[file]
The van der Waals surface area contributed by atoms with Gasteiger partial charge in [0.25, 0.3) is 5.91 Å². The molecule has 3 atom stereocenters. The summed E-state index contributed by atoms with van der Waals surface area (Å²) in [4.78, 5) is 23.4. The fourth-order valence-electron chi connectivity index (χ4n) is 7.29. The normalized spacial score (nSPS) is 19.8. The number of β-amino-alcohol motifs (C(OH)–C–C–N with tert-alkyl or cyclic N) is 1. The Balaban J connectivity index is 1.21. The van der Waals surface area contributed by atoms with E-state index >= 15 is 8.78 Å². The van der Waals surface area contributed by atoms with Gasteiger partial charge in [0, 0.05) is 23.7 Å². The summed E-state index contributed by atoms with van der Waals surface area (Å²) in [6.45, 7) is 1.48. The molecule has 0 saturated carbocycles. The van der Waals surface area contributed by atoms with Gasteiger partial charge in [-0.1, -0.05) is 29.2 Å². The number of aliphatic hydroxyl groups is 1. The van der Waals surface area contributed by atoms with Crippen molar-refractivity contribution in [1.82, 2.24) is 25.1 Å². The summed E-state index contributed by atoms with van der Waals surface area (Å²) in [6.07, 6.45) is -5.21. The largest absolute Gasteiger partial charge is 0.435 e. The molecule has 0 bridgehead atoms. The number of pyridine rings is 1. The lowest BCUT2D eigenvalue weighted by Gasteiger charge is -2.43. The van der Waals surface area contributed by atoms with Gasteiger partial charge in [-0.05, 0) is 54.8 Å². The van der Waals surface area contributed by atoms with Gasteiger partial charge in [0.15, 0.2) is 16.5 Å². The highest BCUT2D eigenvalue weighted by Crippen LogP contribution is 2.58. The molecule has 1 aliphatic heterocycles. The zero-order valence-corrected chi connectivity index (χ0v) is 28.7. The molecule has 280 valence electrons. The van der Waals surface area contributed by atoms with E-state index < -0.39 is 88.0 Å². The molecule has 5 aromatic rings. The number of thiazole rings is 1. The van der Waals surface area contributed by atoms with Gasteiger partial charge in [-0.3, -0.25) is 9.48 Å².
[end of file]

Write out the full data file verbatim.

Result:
The van der Waals surface area contributed by atoms with Gasteiger partial charge in [0.25, 0.3) is 5.91 Å². The molecule has 3 atom stereocenters. The summed E-state index contributed by atoms with van der Waals surface area (Å²) in [4.78, 5) is 23.4. The fourth-order valence-electron chi connectivity index (χ4n) is 7.29. The normalized spacial score (nSPS) is 19.8. The number of β-amino-alcohol motifs (C(OH)–C–C–N with tert-alkyl or cyclic N) is 1. The Balaban J connectivity index is 1.21. The van der Waals surface area contributed by atoms with E-state index >= 15 is 8.78 Å². The van der Waals surface area contributed by atoms with Gasteiger partial charge in [0, 0.05) is 23.7 Å². The summed E-state index contributed by atoms with van der Waals surface area (Å²) in [6.45, 7) is 1.48. The molecule has 0 saturated carbocycles. The van der Waals surface area contributed by atoms with Gasteiger partial charge in [-0.1, -0.05) is 29.2 Å². The number of aliphatic hydroxyl groups is 1. The van der Waals surface area contributed by atoms with Crippen molar-refractivity contribution in [1.82, 2.24) is 25.1 Å². The summed E-state index contributed by atoms with van der Waals surface area (Å²) in [6.07, 6.45) is -5.21. The largest absolute Gasteiger partial charge is 0.435 e. The molecule has 0 bridgehead atoms. The number of pyridine rings is 1. The lowest BCUT2D eigenvalue weighted by Gasteiger charge is -2.43. The van der Waals surface area contributed by atoms with Gasteiger partial charge in [-0.05, 0) is 54.8 Å². The van der Waals surface area contributed by atoms with Gasteiger partial charge in [0.15, 0.2) is 16.5 Å². The highest BCUT2D eigenvalue weighted by Crippen LogP contribution is 2.58. The molecule has 1 aliphatic heterocycles. The zero-order valence-corrected chi connectivity index (χ0v) is 28.7. The molecule has 280 valence electrons. The van der Waals surface area contributed by atoms with E-state index < -0.39 is 88.0 Å². The molecule has 5 aromatic rings. The number of thiazole rings is 1. The van der Waals surface area contributed by atoms with Gasteiger partial charge in [-0.3, -0.25) is 9.48 Å².